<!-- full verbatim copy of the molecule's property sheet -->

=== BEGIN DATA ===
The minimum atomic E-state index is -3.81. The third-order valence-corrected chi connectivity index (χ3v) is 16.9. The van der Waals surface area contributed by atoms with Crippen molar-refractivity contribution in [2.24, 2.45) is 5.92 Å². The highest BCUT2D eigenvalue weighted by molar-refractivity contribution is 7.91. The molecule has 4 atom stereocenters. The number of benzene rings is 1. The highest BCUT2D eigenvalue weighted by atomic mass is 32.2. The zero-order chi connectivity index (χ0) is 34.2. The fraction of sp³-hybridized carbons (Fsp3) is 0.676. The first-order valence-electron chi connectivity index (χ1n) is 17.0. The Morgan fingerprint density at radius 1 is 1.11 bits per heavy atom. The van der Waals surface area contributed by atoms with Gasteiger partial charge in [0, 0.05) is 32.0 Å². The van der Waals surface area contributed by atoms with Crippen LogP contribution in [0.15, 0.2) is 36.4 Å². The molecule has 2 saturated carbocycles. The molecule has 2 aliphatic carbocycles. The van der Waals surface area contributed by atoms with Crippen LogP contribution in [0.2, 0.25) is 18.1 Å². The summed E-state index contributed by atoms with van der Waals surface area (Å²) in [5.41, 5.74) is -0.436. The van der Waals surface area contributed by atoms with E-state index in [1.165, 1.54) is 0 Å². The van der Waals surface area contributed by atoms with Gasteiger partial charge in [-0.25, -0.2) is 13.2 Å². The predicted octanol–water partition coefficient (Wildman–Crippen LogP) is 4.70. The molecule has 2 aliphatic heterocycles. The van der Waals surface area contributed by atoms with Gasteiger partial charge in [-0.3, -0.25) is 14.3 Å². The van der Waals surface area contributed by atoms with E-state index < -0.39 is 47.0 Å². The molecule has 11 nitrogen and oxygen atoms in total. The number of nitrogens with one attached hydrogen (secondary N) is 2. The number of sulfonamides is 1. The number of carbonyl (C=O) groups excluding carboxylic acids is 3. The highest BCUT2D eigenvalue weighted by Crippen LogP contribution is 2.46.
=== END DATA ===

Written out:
The minimum atomic E-state index is -3.81. The third-order valence-corrected chi connectivity index (χ3v) is 16.9. The van der Waals surface area contributed by atoms with Crippen molar-refractivity contribution in [2.24, 2.45) is 5.92 Å². The highest BCUT2D eigenvalue weighted by molar-refractivity contribution is 7.91. The molecule has 4 atom stereocenters. The number of benzene rings is 1. The highest BCUT2D eigenvalue weighted by atomic mass is 32.2. The zero-order chi connectivity index (χ0) is 34.2. The fraction of sp³-hybridized carbons (Fsp3) is 0.676. The first-order valence-electron chi connectivity index (χ1n) is 17.0. The Morgan fingerprint density at radius 1 is 1.11 bits per heavy atom. The van der Waals surface area contributed by atoms with Gasteiger partial charge in [0, 0.05) is 32.0 Å². The van der Waals surface area contributed by atoms with Crippen LogP contribution in [0.15, 0.2) is 36.4 Å². The molecule has 2 saturated carbocycles. The molecule has 2 aliphatic carbocycles. The van der Waals surface area contributed by atoms with Crippen LogP contribution in [0.2, 0.25) is 18.1 Å². The summed E-state index contributed by atoms with van der Waals surface area (Å²) in [5.41, 5.74) is -0.436. The van der Waals surface area contributed by atoms with E-state index in [1.165, 1.54) is 0 Å². The van der Waals surface area contributed by atoms with Gasteiger partial charge in [-0.25, -0.2) is 13.2 Å². The predicted octanol–water partition coefficient (Wildman–Crippen LogP) is 4.70. The molecule has 2 aliphatic heterocycles. The van der Waals surface area contributed by atoms with Gasteiger partial charge in [-0.3, -0.25) is 14.3 Å². The van der Waals surface area contributed by atoms with E-state index < -0.39 is 47.0 Å². The molecule has 11 nitrogen and oxygen atoms in total. The number of nitrogens with one attached hydrogen (secondary N) is 2. The number of sulfonamides is 1. The number of carbonyl (C=O) groups excluding carboxylic acids is 3. The highest BCUT2D eigenvalue weighted by Crippen LogP contribution is 2.46.